When 'Address Unknown’ Could Only Mean the Worst

Special short letters sent via the International Red Cross let Jews in Nazi-occupied Europe correspond with loved ones in prestate Israel.

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A letter sent to Nomi Wachockier in Warsaw, dated November 22, 1941.
A letter sent to Nomi Wachockier in Warsaw, dated November 22, 1941. Credit: Massuah Institute for the Study of the Holocaust

On November 22, 1941, Chawa Berman of 11 Alfasi Street in Jerusalem wrote to Nomi Wachockier and her family at 78/69 Nowolipki Street in Warsaw. “My dear ones! I am finishing my first year of studies. I passed the final exam. I am corresponding with Avraham and see him often. I miss you all. Write to Dad. Kisses, Chawa.”

This brief letter was sent via the International Red Cross from Mandatory Palestine to Nazi-occupied Poland. It is now in the archive of the Massuah Institute for the Study of the Holocaust at Tel Yitzhak, along with thousands of other postal artifacts from the period.

A letter sent to the Bystric family in Slovakia, dated June 10, 1941.Credit: Massuah Institute for the Study of the Holocaust

During World War II, the International Red Cross issued a special type of letter for correspondence among the belligerent countries. Sender and recipient wrote on the same letter; content was restricted to family matters. Twenty-five words was the maximum, or the letter would be returned to sender.

It sometimes took months before a response was received, so the latest situation was not always reflected. The letters from occupied Europe offer a glimpse into Jews’ lives during and immediately after the Holocaust.

The letters were the only way to communicate with the free world; sometimes the writers wrote in code. They described their fears, the deportations and the killings. Survivors wrote about life in displaced-persons camps after the war.

On June 10, 1941, Sara Bystric from Jerusalem wrote to her father Avraham in Slovakia. “We’re all fine. Sara is in school, Esti and the family are on a kibbutz. How are you all? Esti, Beni, Nurit and Sara,” Sara wrote in German. “Write back the way we did,” she added, referring to the word limit.

The most important words were the names in the sign-off, indicating that they were all alive. At the time, many Slovak Jews were being deported to camps. This was also the fate of the Bystric family, which was sent to the Novaky concentration camp, from where Jews were sent to Auschwitz

On August 27, 1941, the return letter arrived from Slovakia. “We’re all in the city… Nandi got his matriculation certificate …. We’re all healthy. Only I am employed. Don’t worry about us. Received your package. Regards from everyone. Dad, Mom, Jolan, Nandi, Izak.” In 1943, the rest of the community was rounded up and sent to work camps. By the fall of 1944, they had all been wiped out, including the Bystric family.

Future famous Israelis

Another letter in the collection was written by Chaim Milsztein of the Givat Hama’apilim youth village in Herzliya. It was sent on July 10, 1942, to Chaim Shlomo Gefilhaus, in the Demblin Ghetto in southern Poland.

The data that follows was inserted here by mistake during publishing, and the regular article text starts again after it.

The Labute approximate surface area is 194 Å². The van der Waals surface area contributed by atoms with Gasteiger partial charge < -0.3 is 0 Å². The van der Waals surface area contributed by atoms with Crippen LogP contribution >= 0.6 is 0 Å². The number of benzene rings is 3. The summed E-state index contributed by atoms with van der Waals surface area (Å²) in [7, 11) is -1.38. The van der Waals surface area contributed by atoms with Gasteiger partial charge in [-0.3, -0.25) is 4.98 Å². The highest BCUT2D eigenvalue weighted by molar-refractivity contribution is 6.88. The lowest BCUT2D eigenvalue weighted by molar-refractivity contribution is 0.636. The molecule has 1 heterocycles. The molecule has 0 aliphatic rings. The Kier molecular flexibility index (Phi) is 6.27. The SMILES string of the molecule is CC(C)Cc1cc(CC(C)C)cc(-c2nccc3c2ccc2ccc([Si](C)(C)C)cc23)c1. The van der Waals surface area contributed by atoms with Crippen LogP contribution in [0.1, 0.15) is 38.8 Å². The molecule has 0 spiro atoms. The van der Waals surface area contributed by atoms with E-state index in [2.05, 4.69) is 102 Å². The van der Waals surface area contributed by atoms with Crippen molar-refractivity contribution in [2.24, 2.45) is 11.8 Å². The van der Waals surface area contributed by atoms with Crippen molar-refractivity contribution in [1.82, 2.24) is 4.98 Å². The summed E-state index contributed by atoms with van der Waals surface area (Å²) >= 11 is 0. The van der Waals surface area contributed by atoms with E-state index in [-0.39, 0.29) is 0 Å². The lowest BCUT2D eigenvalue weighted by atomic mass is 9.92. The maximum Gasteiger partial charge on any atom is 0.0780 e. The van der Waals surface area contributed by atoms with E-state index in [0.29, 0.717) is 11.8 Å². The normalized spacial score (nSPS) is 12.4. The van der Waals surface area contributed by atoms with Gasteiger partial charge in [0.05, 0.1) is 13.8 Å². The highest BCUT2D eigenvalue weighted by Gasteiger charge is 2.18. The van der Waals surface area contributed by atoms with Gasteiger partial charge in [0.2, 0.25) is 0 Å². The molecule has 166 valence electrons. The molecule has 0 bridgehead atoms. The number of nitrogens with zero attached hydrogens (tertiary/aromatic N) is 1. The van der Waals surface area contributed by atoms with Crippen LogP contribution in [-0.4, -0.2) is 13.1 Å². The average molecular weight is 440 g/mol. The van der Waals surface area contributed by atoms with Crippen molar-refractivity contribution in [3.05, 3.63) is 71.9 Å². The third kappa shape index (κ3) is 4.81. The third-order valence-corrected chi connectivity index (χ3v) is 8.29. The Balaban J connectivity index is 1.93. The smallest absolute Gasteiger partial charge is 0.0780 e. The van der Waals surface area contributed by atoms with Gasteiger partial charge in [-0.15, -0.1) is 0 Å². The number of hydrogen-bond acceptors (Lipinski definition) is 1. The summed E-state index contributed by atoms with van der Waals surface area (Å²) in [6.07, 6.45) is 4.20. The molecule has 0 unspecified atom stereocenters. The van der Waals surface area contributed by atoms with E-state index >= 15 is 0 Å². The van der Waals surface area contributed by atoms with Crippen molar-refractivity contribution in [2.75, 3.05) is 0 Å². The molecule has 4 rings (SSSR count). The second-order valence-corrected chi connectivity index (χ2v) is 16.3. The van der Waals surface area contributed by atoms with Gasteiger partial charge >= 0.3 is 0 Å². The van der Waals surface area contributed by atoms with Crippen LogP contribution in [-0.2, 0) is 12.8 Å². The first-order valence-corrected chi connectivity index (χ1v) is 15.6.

Milsztein, a Zionist pioneer, was on a agricultural-training program with friends, whom he called his “brothers and sisters.” “I feel excellent together with my brothers and sisters. We think of you all the time, having faith that all is well. How are you? Answer right away. Blumka is finally finishing school.”

The answer was not sent until May 24, 1943. “I’m alive, working and dreaming only of you all. I don’t know about Hanka and the others. Is Uziel with you? Heartfelt regards, Chaim.”

The Massuah archive also contains letters from future Israeli notables. One is from Izo Herzig (Yitzhak Artzi) of Bucharest to Moshe Kolodny (Moshe Kol) in Tel Aviv. Artzi led the Zionist underground in Romania that helped rescue children. Years later he became a Knesset member. On August 21, 1942, he wrote to Kol, who had immigrated to Israel in 1932 and would go on to become a cabinet member.

“We’re all well. We were happy to hear the news from Leibush,” Artzi wrote. “Where is Coca, Dad, Haim, the children? How’s your material situation? How is everyone?”

That summer, Cecylia Jampel-Speiser of Lvov wrote to her son Baruch Jampel at the Zionist youth kibbutz at Tel Yitzhak. Jampel-Speiser had immigrated to prestate Israel in 1933 and helped found the Tel Yitzhak kibbutz.

“We’re all healthy, working! Write and say how you are. We miss you. Kisses, Jampel Cecylia.” That month, thousands of Jews were deported from Lvov to the death camps. In August, 50,000 were deported to Belzec. Within a year, most of the community had been killed, including Jampel-Speiser's parents and younger brother.

Many letters in the collection are chilling because of their even greater brevity. Yosef Arditi of Haifa corresponded with relatives in Thessaloniki. On May 23, 1942, he wrote to Marie Arditi: “Dear Marie, I received your letter from January. I am well and working. Tell me about the Menashe family. Much affection to everyone. Yossi Arditi.”

In 1943, he received no word from his relatives, who had been sent to Auschwitz. On December 22, 1943, the Red Cross returned his letters with a brief statement: “The addressee has moved to an unknown address.”

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